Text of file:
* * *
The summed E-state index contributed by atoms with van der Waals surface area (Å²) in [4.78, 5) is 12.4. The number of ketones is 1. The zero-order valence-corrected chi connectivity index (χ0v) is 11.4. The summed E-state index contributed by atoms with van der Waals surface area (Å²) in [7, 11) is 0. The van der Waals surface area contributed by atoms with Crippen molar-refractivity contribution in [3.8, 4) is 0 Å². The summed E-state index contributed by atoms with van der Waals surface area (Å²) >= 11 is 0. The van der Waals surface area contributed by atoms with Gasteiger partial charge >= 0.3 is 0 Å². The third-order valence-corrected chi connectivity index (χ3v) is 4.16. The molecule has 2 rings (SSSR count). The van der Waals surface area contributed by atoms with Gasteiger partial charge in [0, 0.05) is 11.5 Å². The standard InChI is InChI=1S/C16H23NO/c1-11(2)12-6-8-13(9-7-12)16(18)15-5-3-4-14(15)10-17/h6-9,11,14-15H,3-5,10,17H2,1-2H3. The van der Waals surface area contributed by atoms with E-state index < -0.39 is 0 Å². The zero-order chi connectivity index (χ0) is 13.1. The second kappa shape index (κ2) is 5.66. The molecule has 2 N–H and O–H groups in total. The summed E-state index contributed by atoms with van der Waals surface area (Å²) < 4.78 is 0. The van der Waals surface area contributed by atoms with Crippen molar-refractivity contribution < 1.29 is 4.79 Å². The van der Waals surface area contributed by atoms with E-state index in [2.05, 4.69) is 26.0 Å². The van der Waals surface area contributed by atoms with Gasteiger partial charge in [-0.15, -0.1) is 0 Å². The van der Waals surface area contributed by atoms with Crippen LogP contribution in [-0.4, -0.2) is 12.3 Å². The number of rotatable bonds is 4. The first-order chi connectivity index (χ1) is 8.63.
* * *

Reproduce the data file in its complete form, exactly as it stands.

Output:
The summed E-state index contributed by atoms with van der Waals surface area (Å²) in [4.78, 5) is 12.4. The number of ketones is 1. The zero-order valence-corrected chi connectivity index (χ0v) is 11.4. The summed E-state index contributed by atoms with van der Waals surface area (Å²) in [7, 11) is 0. The van der Waals surface area contributed by atoms with Crippen molar-refractivity contribution in [3.8, 4) is 0 Å². The summed E-state index contributed by atoms with van der Waals surface area (Å²) >= 11 is 0. The van der Waals surface area contributed by atoms with Gasteiger partial charge >= 0.3 is 0 Å². The third-order valence-corrected chi connectivity index (χ3v) is 4.16. The molecule has 2 rings (SSSR count). The van der Waals surface area contributed by atoms with Gasteiger partial charge in [0, 0.05) is 11.5 Å². The standard InChI is InChI=1S/C16H23NO/c1-11(2)12-6-8-13(9-7-12)16(18)15-5-3-4-14(15)10-17/h6-9,11,14-15H,3-5,10,17H2,1-2H3. The van der Waals surface area contributed by atoms with E-state index < -0.39 is 0 Å². The zero-order chi connectivity index (χ0) is 13.1. The second kappa shape index (κ2) is 5.66. The molecule has 2 N–H and O–H groups in total. The summed E-state index contributed by atoms with van der Waals surface area (Å²) < 4.78 is 0. The van der Waals surface area contributed by atoms with Crippen molar-refractivity contribution < 1.29 is 4.79 Å². The van der Waals surface area contributed by atoms with E-state index in [2.05, 4.69) is 26.0 Å². The van der Waals surface area contributed by atoms with Gasteiger partial charge in [-0.15, -0.1) is 0 Å². The van der Waals surface area contributed by atoms with Crippen LogP contribution in [-0.4, -0.2) is 12.3 Å². The number of rotatable bonds is 4. The first-order chi connectivity index (χ1) is 8.63.